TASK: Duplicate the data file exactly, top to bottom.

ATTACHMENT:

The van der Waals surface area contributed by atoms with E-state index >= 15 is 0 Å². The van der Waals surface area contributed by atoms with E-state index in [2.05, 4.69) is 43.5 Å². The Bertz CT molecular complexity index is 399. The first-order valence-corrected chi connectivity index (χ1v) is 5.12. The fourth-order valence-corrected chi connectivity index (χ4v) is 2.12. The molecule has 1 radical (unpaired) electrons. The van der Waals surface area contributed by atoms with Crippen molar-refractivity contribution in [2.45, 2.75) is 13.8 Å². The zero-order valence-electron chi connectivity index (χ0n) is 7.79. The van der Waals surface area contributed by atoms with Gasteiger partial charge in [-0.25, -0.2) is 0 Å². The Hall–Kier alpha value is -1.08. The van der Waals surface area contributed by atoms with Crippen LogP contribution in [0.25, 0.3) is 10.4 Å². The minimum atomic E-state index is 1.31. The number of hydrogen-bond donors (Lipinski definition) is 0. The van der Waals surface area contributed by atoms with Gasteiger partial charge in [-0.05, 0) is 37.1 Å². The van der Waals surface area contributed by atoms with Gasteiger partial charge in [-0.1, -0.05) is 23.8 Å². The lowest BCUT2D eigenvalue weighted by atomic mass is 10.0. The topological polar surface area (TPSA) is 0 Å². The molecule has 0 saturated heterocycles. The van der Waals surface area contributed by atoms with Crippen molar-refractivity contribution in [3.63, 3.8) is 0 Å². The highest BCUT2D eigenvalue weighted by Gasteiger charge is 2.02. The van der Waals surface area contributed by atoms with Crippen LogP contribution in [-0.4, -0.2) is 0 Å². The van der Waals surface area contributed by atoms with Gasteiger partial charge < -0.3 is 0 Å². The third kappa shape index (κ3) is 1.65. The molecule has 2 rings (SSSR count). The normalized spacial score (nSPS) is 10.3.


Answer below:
The van der Waals surface area contributed by atoms with E-state index >= 15 is 0 Å². The van der Waals surface area contributed by atoms with E-state index in [2.05, 4.69) is 43.5 Å². The Bertz CT molecular complexity index is 399. The first-order valence-corrected chi connectivity index (χ1v) is 5.12. The fourth-order valence-corrected chi connectivity index (χ4v) is 2.12. The molecule has 1 radical (unpaired) electrons. The van der Waals surface area contributed by atoms with Crippen molar-refractivity contribution in [2.45, 2.75) is 13.8 Å². The zero-order valence-electron chi connectivity index (χ0n) is 7.79. The van der Waals surface area contributed by atoms with Gasteiger partial charge in [-0.25, -0.2) is 0 Å². The Hall–Kier alpha value is -1.08. The van der Waals surface area contributed by atoms with Crippen LogP contribution in [0.25, 0.3) is 10.4 Å². The minimum atomic E-state index is 1.31. The number of hydrogen-bond donors (Lipinski definition) is 0. The van der Waals surface area contributed by atoms with Gasteiger partial charge in [-0.05, 0) is 37.1 Å². The van der Waals surface area contributed by atoms with Gasteiger partial charge in [-0.1, -0.05) is 23.8 Å². The lowest BCUT2D eigenvalue weighted by atomic mass is 10.0. The topological polar surface area (TPSA) is 0 Å². The molecule has 0 saturated heterocycles. The van der Waals surface area contributed by atoms with Crippen molar-refractivity contribution in [3.63, 3.8) is 0 Å². The highest BCUT2D eigenvalue weighted by Gasteiger charge is 2.02. The van der Waals surface area contributed by atoms with Crippen LogP contribution in [-0.4, -0.2) is 0 Å². The van der Waals surface area contributed by atoms with Gasteiger partial charge < -0.3 is 0 Å². The third kappa shape index (κ3) is 1.65. The molecule has 2 rings (SSSR count). The normalized spacial score (nSPS) is 10.3.